Bikeshare should help get people out of their cars.

Bike riding supporters might want to reserve next Tuesday for a visit to Santa Monica's City Hall. The city council will be considering how to proceed with the bikeshare program. As the Santa Monica Daily Press reports, the “bikeshare will allow riders to check out one of the system’s 500 bikes from one of 75 locations in the city and drop it off at another.”

As proposed, the pricing for the system does not seem to be designed to maximize bike use, presumably the intended goal. “For an hour of riding, a tourist or an infrequent user will pay $6....More frequent riders can pay $20 per month for 30 minutes of daily riding time or $25 per month for an hour of daily riding. A basic annual pass — which gives users 30 minutes of usage 365 days of the year — will run $119 and an extended pass, which bumps that ride time to an hour, would cost $149.” This seems like an extension of the metering model used for parking, which runs contrary to the goal of maximizing use.

Why have time limits on use at all? If we really want locals and visitors to use bikes as transportation, it would make more sense to allow people to ride as much as they want. Thus, a user could, for example, ride to work, ride to and from lunch, stop at the library, pick up some groceries, stop for dinner, go the movies, meet for a drink, and go home. System bikes would be required to be returned to stations when not being ridden, thus freeing them up for other users.

“For Santa Monica residents, the basic annual pass will cost only $79 and the extended $99. Santa Monica College students are offered the greatest discount: $47 for six months of 60 minute daily riding.The $6 an hour casual fee simply buys 60 minutes of ride time that never expires. For monthly and annual passes, however, daily minutes do not roll over.”

Why limit the discount to Santa Monica residents? There are many thousands of non-Santa Monica westsiders who will be within walking distance of stations and should be encouraged to take bikes when going to Bergamot Station, Third Street, the beach or the pier. Also, don’t we want to encourage as many of the people who live elsewhere but work in Santa Monica to use bikes? The same discount should apply to employees as to residents.

“One of the things that city officials loved about the operator they selected, CycleHop, is that their technology allows bikes to be returned to locations other than the 75 stations throughout the city. If a bike is returned to a regular bike rack — even if it’s not an official station — within the Santa Monica-area, riders will only pay an additional $2. If a rider hops on that bike, which is not connected to an official Breeze rack, and returns it to a Breeze station, she’ll get a $1 credit for bikeshare usage. If a bike is locked up outside of the Santa Monica-area, the rider will pay a $20 fee. If a bike is returned to a generic bike rack within 100 feet of a hub that is full, the rider won’t be charged $2.”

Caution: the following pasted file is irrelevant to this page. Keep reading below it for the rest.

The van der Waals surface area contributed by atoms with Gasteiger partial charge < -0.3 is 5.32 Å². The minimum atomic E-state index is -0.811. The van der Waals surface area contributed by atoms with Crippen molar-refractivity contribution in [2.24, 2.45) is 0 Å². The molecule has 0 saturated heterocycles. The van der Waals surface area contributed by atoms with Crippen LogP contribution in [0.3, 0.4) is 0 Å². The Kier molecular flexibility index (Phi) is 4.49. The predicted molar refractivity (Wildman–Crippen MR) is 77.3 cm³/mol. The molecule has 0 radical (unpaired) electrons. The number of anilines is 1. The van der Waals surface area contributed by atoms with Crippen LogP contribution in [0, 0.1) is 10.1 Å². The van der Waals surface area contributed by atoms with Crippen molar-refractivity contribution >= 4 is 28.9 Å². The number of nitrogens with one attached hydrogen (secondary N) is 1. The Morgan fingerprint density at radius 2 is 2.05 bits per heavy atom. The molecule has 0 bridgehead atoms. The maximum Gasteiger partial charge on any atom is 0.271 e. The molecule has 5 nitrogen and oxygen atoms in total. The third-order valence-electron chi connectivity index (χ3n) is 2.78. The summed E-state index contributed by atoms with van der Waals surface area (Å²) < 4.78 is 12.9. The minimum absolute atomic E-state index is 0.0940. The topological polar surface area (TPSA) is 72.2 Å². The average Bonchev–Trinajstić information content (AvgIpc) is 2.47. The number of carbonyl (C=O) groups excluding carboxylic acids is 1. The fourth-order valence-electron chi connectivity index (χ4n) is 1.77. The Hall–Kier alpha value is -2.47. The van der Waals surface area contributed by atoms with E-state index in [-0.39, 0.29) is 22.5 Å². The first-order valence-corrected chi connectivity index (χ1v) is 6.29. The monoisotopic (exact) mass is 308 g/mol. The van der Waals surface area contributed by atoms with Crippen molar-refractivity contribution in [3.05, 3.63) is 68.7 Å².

This is all well and good, but it raises another question. Technology has advanced since the first bikeshare programs were installed in other cities. One change is that there is no longer a justification for a capital-intensive investment in stations. Bikes can be fitted easily with wireless devices that keep track of bikes wherever they are and allow them to be locked and unlocked by a downloadable app that will also keep track of payments. Users would be able to see the location of the nearest available bike. Such a system might make it possible to eliminate passes altogether, replacing them with incremental micro-charges, either capped or greatly reduced by frequent use. Being a laggard should be made to work to Santa Monica’s advantage.

Parenthetically, technology is also available to make the bikes cease to function if they are removed from the city, further lessening the need for expensive stations.

Additionally, it would make sense to explore whether there is a need for a system that would allow employees to pay an extra fee to take bikes home. This might make particular sense for SMC and private school students who live in nearby cities. This would increase the number of bikes available during working (and school) hours and encourage employees (and students) to use bikes on their off days when they return to shop, eat, go to the movies, Pier concerts, the beach, etc. Even if it cost double or triple the standard annual rate (see, next paragraph), it still might be worth it to people who do not want to purchase, maintain and repair a bike of their own.

So, assuming the bike stations are here to stay, here’s a proposal:
$6/day available to anyone for an unlimited number of trips and no limit on time.
$15/month available to anyone for an unlimited number of daily trips and no limit on time. This would encourage tourists staying three days or longer to pay the fee to have use of bikes throughout their stay.
$60/annual pass available to residents and employees for an unlimited number of daily trips and no limit on time. A student discount should be considered for the annual fee.

The rest of the story: Santa Monica bikeshare still on schedule; rates proposed by David Mark Simpson (Santa Monica Daily Press).

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